The above high pressure action supplements the simultaneous withdrawal of air that creates a partial vacuum and is particularly useful and desirable in manufacturing the present closure caps at high speeds.

The high pressures utilized give flow and adherence of the lining at temperatures which will avoid objectionable hardening of the material of the lining so that the precise nature of the lining as to hardness and other sealing qualities may be predetermined and retained during reformation of the slug. If desired, the caps with the molded material therein may be subsequently subjected to heat for curing and in this way render the closures suitable for sealing products requiring a cured or vulcanized gasket.

The uniform density and toughness obtained by the high pressures utilized is in all probability due to squeezing minute amounts of adhered or adsorbed air out of the slugs and in achieving a closer contact between the particles which comprise the slug material.

While the closures may be subsequently heated to vulcanize the rubber and secure greater toughness and hardness, such subsequent heating is neither necessary nor desirable for sealing many types of products.

While lower pressures may be used to reshape a slug so that it conforms to a cap shell with apparatus of relatively light construction, the lighter pressure does not give the uniformly dense and tough gaskets obtained by those formed under the preferred pressures of about 3,500 to 10,000 pounds per square inch.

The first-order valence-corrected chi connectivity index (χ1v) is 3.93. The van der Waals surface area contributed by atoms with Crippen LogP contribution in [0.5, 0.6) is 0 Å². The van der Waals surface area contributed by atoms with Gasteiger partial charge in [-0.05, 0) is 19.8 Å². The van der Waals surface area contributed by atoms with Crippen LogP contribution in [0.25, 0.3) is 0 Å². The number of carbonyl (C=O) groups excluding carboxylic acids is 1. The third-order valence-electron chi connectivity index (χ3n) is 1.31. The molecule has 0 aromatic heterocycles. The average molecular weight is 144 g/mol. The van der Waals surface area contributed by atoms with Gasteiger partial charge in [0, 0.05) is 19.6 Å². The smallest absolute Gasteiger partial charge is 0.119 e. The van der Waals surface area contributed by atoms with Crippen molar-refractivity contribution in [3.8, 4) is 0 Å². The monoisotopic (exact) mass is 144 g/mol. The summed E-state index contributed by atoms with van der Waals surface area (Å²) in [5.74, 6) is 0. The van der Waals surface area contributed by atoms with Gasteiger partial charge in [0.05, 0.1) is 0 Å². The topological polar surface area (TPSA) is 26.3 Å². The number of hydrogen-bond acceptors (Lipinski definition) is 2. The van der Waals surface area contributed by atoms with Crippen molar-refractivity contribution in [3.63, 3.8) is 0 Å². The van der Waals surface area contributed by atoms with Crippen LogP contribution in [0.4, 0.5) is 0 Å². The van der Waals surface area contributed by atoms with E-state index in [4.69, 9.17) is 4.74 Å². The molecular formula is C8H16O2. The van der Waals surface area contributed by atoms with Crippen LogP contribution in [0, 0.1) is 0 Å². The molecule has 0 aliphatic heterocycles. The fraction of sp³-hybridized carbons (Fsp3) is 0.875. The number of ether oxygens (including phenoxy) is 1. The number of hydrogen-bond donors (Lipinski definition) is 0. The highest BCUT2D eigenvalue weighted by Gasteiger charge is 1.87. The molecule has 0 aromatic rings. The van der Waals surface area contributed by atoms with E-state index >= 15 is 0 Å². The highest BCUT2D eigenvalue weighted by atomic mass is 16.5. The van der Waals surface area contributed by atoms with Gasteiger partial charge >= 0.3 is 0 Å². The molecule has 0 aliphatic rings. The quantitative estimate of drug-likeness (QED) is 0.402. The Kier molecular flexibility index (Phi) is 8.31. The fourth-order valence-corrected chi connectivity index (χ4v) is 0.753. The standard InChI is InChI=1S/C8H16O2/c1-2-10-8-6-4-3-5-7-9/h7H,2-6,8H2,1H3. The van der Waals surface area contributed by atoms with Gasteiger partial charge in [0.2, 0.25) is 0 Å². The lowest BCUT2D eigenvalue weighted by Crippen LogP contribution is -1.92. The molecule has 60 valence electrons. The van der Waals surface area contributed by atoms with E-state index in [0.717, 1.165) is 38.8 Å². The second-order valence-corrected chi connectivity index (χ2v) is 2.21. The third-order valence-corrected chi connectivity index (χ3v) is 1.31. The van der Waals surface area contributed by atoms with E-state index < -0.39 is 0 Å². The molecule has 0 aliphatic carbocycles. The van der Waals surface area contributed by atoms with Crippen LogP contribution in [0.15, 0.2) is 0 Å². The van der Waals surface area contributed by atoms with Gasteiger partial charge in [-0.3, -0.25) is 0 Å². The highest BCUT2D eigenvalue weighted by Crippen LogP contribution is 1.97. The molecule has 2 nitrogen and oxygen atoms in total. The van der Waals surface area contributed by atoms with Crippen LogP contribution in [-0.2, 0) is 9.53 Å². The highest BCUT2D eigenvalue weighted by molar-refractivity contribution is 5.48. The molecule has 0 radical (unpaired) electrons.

Even though the interior of the container may be subjected to an unusually high vacuum, the pulling down force on the closure cap is not sufiicient to cause the container rim to dig its way entirely through any portion of a liner or gasket formed under the above pressures, even where the rubber is unvulcanized.

Where a plunger 21 with a flat end is used, the inset center portion 2 provides a desired depth to the groove 4 around the periphery of the center portion. The horizontal portion of a gasket formed in the groove 4 provides a top seal for a container and the vertical wall portion of a gasket provides a side seal for a container. If desired, the end of the plunger may have an annular portion 48 (Fig. 4) which projects beyond the remainder thereof; this offset part 48 serves to press the moldable material firmly into the annular cap recess and may even inset it slightly.